The basics of GURPS is great, in theory. The biggest problems with it is also its greatest asset: it is incredibly complex and flexible. The system in fourth edition had tried to be too generic, and in doing so mad following it or finding anything simply annoying. Each ability was given modifications, talents, skills, etc. in doing so trying to build a character or a race went from minutes to hours. It needs a drastic overhaul to revitalize it. A multiple level of complexity system that allows new players to create a basic character in minutes and a new GM to be able to play in under an hour. The system then can build on complexity and grow with the players. Each sub system can be added in or not as the players grow into the game. It also needs much better production values. The 4th ed books used horrible poser based artwork, bad section color coding and really just bad art direction. I've wondered how much it would cost to buy the rights to GURPS to be able to give it the revamping it deserves. It could be #1 in game sales if it was properly handled and turn D&D into a footnote.
Rafael Moreno on April 23, 2015:
I do agree that GURPS is a solid system (my preferred one, still) and that a 5th edition would be awesome, but only if the system was sold to another company focused on doing it right.
Adam on July 27, 2014:
I agree that GURPS is one of the best systems ever designed, 4E was released with the best of intentions by one of the best companies in the RPG hobby, but that 4E has also turned into a giant cluster-F-bomb, and a 5E reboot is desperately needed.
The only way to make money on print product is to mass produce or go POD, and SJGames can't do POD right now, so rather than work with rpgnow, the shaft everybody. If they will only mass produce, then by all means go B&W, softcover, to maximize profitability and keep costs down for customers. I hate the micro-production, 4E is more of a nightmare than 3E for navigation purposes, so yes, ditch that process and go for bigger books, too.
I disagree with leaving out subsystems though. With 4E, Powers was a half-baked idea at release, at best, now, with 5E, it should be in the core rules all in one chapter - Powers - the, whether that's psionics, magic, superpowers, whatever, here's how they work chapter. I also disagree with 3 books - I'd rather 1 big book (campaigns+characters) as the core, and optional bestiaries for whatever you need (Earth Bestiary - full of every real-world creature that has existed and how to use it in-game, usable in all genres/games, then for special genres: Fantasy Bestiary, Space Bestiary, Horror Bestiary, etc.)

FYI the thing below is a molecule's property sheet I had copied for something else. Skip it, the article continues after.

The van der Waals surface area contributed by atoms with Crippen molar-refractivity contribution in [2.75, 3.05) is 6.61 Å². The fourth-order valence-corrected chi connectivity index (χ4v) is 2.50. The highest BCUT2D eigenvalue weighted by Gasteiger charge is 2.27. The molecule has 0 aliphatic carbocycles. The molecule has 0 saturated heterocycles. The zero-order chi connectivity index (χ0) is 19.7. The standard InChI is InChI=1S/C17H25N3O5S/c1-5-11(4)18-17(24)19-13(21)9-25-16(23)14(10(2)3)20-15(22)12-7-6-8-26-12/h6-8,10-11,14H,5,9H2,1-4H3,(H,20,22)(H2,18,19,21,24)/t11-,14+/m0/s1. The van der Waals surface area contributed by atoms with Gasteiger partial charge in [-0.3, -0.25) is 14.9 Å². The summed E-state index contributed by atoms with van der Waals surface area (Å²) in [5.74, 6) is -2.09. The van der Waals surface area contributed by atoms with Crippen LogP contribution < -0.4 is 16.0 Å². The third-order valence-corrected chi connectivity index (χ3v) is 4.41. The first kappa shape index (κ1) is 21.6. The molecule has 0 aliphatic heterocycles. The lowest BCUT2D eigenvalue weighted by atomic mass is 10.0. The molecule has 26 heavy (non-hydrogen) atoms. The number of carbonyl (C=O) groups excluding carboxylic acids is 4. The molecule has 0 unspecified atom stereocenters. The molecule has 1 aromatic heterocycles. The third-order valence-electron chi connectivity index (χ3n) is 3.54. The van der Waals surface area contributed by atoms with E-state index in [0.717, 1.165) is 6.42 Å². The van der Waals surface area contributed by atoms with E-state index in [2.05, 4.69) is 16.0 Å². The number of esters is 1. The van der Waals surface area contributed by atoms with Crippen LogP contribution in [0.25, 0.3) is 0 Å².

Jim on May 15, 2014:
You make a well-supported argument for a GURPS spin-off. I suspect the GURPS design team at SJG is excellent, but that they aren't getting the resources they need to move product, so I'd like to see those people stay with the system. Moving back to more basic production value, in favor of continued excellent content, is a good idea for GURPS, and probably SJG in general. They don't seem to be able to be efficient about high production value projects.
I think I disagree that the "specialized sub-systems" like magic, psi, and super-powers need to be eliminated from the Basic Set. I don't think the game can be truly generic without including the several most-used of these. You would need to make a case for other content being more important.
GURPS character management is complex, so I think a tool like GURPS Character Assistant is required. That said, GCA is in dire need of an update. (Disclosure: I have written such an updated tool, so I _could_ be biased. Judge me accordingly.)
K David Ladage (author) from Cedar Rapids, IA on February 25, 2014:
I am in no way attempting to say that GURPS needs to become D&D. You are most correct when you say that these are different products. And yes, I have seen the specialized monster books (Creatures of the Night, etc.). As one of the authors of the 3e Bestiary, I think it is as core to the rules as the combat system. But hey... this is all just my opinion. :)
Just past by on February 24, 2014:
So many wrong things written here.
The main one is your need to mimicry the D&D. There is no need to do that. GURPS's different product. It doesn't have to consist of 3 books: PHB, DMG and Monster Manual. You're trying to kill GURPS and make it D&D instead.
And Bestiary. No really. Why do you say that? Are you aware of Creatures of the Night for 4th edition? Monster Hunter - the Enemy, Zombies and lots of stuff in other books speaking about how to create an animal, demon, goblin etc. There are even sites where you can get some conversion of the most popular D&D monsters.
. . .